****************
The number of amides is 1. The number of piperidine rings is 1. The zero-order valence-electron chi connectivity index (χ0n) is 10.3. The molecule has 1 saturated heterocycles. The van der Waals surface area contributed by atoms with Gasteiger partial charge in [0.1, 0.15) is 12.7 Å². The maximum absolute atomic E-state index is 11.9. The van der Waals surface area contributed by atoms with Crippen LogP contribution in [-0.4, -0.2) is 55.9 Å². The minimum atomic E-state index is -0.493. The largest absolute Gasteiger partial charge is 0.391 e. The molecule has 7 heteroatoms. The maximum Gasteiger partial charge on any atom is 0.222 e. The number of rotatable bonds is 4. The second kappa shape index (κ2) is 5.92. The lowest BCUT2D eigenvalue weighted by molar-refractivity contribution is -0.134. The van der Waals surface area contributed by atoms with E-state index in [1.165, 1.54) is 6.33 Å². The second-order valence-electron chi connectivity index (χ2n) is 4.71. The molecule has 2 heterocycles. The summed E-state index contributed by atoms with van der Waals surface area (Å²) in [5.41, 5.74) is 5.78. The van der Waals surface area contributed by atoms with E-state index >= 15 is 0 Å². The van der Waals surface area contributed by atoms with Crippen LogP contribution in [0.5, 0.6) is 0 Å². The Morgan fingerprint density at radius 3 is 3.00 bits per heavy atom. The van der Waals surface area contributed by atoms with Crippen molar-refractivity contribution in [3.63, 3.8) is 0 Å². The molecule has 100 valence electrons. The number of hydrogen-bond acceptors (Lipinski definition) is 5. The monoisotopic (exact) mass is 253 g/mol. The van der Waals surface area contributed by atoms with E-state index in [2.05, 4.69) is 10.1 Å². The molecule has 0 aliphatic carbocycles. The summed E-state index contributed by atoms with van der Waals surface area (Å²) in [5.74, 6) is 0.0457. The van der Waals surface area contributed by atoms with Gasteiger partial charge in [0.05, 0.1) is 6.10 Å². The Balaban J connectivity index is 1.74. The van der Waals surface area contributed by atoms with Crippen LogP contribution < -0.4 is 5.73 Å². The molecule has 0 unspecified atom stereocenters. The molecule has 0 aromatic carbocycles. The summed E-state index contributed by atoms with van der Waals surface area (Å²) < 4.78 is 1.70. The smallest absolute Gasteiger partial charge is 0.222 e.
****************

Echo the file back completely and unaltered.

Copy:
The number of amides is 1. The number of piperidine rings is 1. The zero-order valence-electron chi connectivity index (χ0n) is 10.3. The molecule has 1 saturated heterocycles. The van der Waals surface area contributed by atoms with Gasteiger partial charge in [0.1, 0.15) is 12.7 Å². The maximum absolute atomic E-state index is 11.9. The van der Waals surface area contributed by atoms with Crippen LogP contribution in [-0.4, -0.2) is 55.9 Å². The minimum atomic E-state index is -0.493. The largest absolute Gasteiger partial charge is 0.391 e. The molecule has 7 heteroatoms. The maximum Gasteiger partial charge on any atom is 0.222 e. The number of rotatable bonds is 4. The second kappa shape index (κ2) is 5.92. The lowest BCUT2D eigenvalue weighted by molar-refractivity contribution is -0.134. The van der Waals surface area contributed by atoms with E-state index in [1.165, 1.54) is 6.33 Å². The second-order valence-electron chi connectivity index (χ2n) is 4.71. The molecule has 2 heterocycles. The summed E-state index contributed by atoms with van der Waals surface area (Å²) in [5.41, 5.74) is 5.78. The van der Waals surface area contributed by atoms with E-state index >= 15 is 0 Å². The van der Waals surface area contributed by atoms with Crippen LogP contribution in [0.5, 0.6) is 0 Å². The Morgan fingerprint density at radius 3 is 3.00 bits per heavy atom. The van der Waals surface area contributed by atoms with Crippen molar-refractivity contribution in [3.63, 3.8) is 0 Å². The molecule has 100 valence electrons. The number of hydrogen-bond acceptors (Lipinski definition) is 5. The monoisotopic (exact) mass is 253 g/mol. The van der Waals surface area contributed by atoms with E-state index in [2.05, 4.69) is 10.1 Å². The molecule has 0 aliphatic carbocycles. The summed E-state index contributed by atoms with van der Waals surface area (Å²) in [5.74, 6) is 0.0457. The van der Waals surface area contributed by atoms with Gasteiger partial charge in [0.05, 0.1) is 6.10 Å². The Balaban J connectivity index is 1.74. The van der Waals surface area contributed by atoms with Crippen LogP contribution < -0.4 is 5.73 Å². The molecule has 0 unspecified atom stereocenters. The molecule has 0 aromatic carbocycles. The summed E-state index contributed by atoms with van der Waals surface area (Å²) < 4.78 is 1.70. The smallest absolute Gasteiger partial charge is 0.222 e.